Sabrina Gradolf editor（Switzerland）
It’s 1992 and three young men in a boy band are performing in a live television talent contest. The sound is new: Korean lyrics, Euro pop, African American hip-hop and rap. They dance in sync.The studio audience goes wild.The judges in their prim suits are less impressed. They reveal their scorecards.The band gets the lowest mark of the night and is voted off the show. The judges couldn't have got it more wrong. In the next few days, the song “I Know” climbs to the top of the charts and stays there for a record-smashing 17 weeks. That night the group, Seo Taiji and Boys,ignites a revolution. Korean pop or K-pop was born.K-pop is now a multi-billion-dollar industry.Bands like BTS and Blackpink are selling out in the US, UK and international stadiums within minutes. BTS is second only to Drake in international music sales. How did K-pop conquer the world? It’s a story with several parts.
Sao Taiji and Boys blew everyone away with that one performance on the TV talent show, broadcast live into millions of South Korean homes. The band opened the door to generations of younger Korean artists who were inspired to create music using influences from other parts of the world. In the late 1990s, major artists like Clone also made it in China and Taiwan. The prize at that time was the Japanese music market. The so-called "Queen of K-pop" BoA topped the charts in Japan many times over. She helped open the eyes, ears and ambitions for a lot of people in the music industry. From 2008 K-pop's reach extended well beyond an Asian fan base. Unlike in China and Japan, where they use home grown social media, Korean companies embraced international ones – Facebook, Twitter and YouTube – and K-pop began to become available on international music platforms.
In the West, the pop groups were manufactured. In South Korea, it was taken to extremes. It was far more targeted. Children were spotted and recruited. You could be anywhere from age 10 to 14 and you could get recruited simply because a rep from the agency saw you at the mall and thought that you look gorgeous.
There is a specific formula and a set of conditions for creating a K-pop star. There are three main agencies with up to 200 trainees each. There are other smaller ones out there too. All K-pop bands come through this system. The recruits either stay at home or live-in dorms. They live by a tight regime. They wake up, probably 5am. They train for a bit, whether that's choreography classes, vocal lessons. They have a personalized schedule based on what their role in the group is. Then they go to school until about 3pm, head back to the entertainment company where they do more lessons until about 11pm. In Seoul, the trains shut down at midnight, so they get on that last train, they go home, sleep for five hours and do it again. Bear in mind, these budding stars haven't even debuted yet. And when they do, they can have even earlier starts. Sometimes the trainees are existing on up to two hours' sleep a night. Once you drop that first single and have your first performance, the clock is then ticking down again to when you become irrelevant. Right behind you, there is a group of hungrier, more ambitious, younger kids that's looking to dethrone you as the next big thing. So, you run yourself ragged to make sure that you're getting every penny out of it.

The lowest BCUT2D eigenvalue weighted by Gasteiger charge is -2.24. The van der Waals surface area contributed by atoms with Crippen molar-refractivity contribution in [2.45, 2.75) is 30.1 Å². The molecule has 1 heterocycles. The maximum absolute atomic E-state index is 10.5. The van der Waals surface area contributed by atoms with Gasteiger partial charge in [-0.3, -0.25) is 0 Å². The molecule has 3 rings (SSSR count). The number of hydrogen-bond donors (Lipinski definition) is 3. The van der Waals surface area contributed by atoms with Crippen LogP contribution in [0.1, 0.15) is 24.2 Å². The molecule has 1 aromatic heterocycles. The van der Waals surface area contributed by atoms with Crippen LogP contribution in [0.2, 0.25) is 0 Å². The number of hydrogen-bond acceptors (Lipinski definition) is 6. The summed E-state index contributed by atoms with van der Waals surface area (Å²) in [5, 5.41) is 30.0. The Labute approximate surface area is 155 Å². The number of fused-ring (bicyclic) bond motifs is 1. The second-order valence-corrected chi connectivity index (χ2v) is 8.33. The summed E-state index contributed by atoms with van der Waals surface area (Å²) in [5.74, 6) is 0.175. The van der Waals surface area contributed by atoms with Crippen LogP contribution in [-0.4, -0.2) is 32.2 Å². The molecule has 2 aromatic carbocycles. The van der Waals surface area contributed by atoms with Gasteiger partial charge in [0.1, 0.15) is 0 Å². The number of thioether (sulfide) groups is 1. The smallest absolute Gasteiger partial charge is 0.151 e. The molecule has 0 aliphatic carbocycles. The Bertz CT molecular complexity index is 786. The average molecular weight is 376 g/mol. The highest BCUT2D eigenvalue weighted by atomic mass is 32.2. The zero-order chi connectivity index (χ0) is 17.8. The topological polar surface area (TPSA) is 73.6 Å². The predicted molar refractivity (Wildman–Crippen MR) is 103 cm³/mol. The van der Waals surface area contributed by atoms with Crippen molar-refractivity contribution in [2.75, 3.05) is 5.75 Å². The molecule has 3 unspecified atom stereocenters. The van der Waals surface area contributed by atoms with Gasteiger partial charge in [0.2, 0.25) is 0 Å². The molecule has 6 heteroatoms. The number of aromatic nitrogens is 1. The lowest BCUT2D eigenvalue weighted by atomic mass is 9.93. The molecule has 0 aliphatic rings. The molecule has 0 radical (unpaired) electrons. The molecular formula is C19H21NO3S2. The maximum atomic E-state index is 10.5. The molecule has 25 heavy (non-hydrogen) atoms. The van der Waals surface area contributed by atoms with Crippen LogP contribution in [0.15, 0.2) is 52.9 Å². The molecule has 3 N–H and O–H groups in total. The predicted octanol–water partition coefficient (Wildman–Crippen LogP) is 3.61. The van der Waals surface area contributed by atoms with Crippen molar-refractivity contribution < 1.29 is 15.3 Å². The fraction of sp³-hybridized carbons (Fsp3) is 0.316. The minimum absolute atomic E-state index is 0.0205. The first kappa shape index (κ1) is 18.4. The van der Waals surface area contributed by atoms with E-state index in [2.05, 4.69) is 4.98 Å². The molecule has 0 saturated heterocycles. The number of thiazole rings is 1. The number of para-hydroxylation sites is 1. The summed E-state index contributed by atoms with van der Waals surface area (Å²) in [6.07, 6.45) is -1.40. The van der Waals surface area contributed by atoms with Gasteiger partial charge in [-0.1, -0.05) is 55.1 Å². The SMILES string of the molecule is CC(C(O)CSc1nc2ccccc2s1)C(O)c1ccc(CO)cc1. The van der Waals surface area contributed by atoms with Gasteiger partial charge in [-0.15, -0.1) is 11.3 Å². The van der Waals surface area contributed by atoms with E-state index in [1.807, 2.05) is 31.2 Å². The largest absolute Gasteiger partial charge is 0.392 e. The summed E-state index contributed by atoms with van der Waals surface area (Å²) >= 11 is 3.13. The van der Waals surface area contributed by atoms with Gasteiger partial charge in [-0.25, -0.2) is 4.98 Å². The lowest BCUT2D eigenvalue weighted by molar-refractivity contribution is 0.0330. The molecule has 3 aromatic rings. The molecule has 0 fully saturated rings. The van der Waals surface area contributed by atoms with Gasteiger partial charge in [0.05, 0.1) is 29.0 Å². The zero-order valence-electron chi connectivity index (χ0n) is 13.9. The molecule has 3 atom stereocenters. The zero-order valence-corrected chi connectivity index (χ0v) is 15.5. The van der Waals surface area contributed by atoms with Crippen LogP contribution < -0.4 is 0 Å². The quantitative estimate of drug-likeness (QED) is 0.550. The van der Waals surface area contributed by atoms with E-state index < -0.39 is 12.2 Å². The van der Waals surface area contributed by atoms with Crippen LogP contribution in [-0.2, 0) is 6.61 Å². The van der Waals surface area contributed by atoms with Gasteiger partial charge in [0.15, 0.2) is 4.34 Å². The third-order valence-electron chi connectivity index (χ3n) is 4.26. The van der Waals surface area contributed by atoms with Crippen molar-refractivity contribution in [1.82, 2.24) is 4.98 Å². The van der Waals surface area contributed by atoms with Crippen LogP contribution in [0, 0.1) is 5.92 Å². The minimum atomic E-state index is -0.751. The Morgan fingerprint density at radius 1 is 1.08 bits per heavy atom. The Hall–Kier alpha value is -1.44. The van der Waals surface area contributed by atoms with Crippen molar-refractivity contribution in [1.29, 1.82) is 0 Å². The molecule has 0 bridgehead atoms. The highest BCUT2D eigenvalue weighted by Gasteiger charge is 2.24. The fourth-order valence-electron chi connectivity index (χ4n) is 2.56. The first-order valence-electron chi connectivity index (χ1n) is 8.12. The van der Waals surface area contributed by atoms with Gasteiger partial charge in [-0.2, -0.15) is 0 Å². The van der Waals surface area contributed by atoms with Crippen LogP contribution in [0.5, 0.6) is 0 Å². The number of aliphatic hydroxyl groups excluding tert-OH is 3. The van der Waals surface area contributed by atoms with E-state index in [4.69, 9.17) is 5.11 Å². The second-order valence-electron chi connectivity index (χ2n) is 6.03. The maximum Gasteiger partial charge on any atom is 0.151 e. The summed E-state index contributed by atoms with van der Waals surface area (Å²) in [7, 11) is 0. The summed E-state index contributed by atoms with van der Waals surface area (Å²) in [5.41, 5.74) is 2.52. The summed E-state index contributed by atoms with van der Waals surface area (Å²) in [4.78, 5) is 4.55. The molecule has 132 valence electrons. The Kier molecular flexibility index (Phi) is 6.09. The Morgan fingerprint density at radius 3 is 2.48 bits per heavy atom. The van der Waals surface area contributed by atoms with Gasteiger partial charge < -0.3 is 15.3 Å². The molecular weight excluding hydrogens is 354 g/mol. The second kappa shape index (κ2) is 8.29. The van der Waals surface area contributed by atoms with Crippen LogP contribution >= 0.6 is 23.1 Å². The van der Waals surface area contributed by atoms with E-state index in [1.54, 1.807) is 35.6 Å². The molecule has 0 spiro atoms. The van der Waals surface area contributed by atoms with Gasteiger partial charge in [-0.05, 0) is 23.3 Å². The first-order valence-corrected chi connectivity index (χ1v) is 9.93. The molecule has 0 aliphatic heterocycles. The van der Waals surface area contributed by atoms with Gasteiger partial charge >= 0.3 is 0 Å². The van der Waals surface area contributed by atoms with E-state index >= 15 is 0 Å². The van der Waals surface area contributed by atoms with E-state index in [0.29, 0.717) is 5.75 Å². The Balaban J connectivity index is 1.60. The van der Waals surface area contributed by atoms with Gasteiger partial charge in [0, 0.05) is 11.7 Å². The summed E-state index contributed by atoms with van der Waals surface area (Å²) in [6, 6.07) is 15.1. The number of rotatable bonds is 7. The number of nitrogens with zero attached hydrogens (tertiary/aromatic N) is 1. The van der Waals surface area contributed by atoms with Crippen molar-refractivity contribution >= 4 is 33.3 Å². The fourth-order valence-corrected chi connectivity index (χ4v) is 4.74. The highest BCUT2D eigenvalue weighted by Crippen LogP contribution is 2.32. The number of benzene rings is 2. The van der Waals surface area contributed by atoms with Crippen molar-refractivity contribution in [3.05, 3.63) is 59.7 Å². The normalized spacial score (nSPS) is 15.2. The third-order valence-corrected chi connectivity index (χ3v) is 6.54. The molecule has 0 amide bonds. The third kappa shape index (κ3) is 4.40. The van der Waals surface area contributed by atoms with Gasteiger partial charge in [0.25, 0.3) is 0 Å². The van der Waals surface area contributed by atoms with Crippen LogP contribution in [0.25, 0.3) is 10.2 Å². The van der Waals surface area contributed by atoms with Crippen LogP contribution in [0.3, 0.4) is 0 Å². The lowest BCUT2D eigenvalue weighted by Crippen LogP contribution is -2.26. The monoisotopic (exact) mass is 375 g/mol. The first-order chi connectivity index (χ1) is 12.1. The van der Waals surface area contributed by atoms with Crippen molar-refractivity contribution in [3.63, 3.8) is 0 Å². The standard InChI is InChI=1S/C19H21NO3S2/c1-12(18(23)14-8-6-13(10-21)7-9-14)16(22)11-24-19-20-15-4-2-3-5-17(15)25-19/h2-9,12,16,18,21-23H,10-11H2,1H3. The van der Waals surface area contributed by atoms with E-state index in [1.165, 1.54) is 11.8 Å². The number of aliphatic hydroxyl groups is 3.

Over the past few years, there's been an increase in K-pop stars admitting to having mental health issues. There was a high-profile suicide in 2017: Jonghyun, lead singer of one of the biggest groups SHINee, took his own life at the age of 27 and a note believed to have been sent by him to a friend spoke of his struggles with depression and fame.
Another well-known star T.O.P. overdosed on anxiety medications.
K-pop stars used to be bound by 13-year contracts. This term has been legally reduced to seven years. That was actually the result of a couple of K-pop stars stepping out and saying these contracts are ridiculous: ‘I sleep two hours a night. I don't want to go to these shows. But if I don't show up, I get fined and I'm trapped until I'm essentially 30-years old, because these contracts are so long’.
South Korean business leaders and political leaders were figuring out that they needed to expand into other areas. The only thing, young people especially, were talking about was either South Korean drama or South Korean popular music.
The government started to back the music industry, giving it tax breaks. They gave money to academics to enhance the popularity of the genre and foreign embassies were promoting the groups. It worked and brought in big business.
There's even a word to describe this wave of Korean culture: Hallyu. And K-pop became central to lots of other profitable industries like the beauty business.
For example, cosmetics and plastic surgery and other elements of the beauty industry really rely on K-pop, especially to promote this image that if you use these South Korean products and service that you will become attractive, cool, good looking just like these K-pop stars. The vast majority of young South Koreans get some form of intervention either in their face or their bodies. So, it’s something that's really changing South Korea and not always for better.
So, how did K-pop conquer the world? Clever design and brilliant marketing. But there's more to a K-pop band. It's an expression of Korean culture and the government has been more than happy to capitalize on its success. However, the constituent parts to the K-pop product are people, some as young as 10. They may have to endure so-called ‘slave contracts’ and arduous daily regimes. At its darkest, K-pop culture stands accused of scandals. Not a side of South Korea the government wants to advertise. All this may not be affecting music sales but it's a heavy price of conquering the world.
Sabrina Gradolf editor（Switzerland）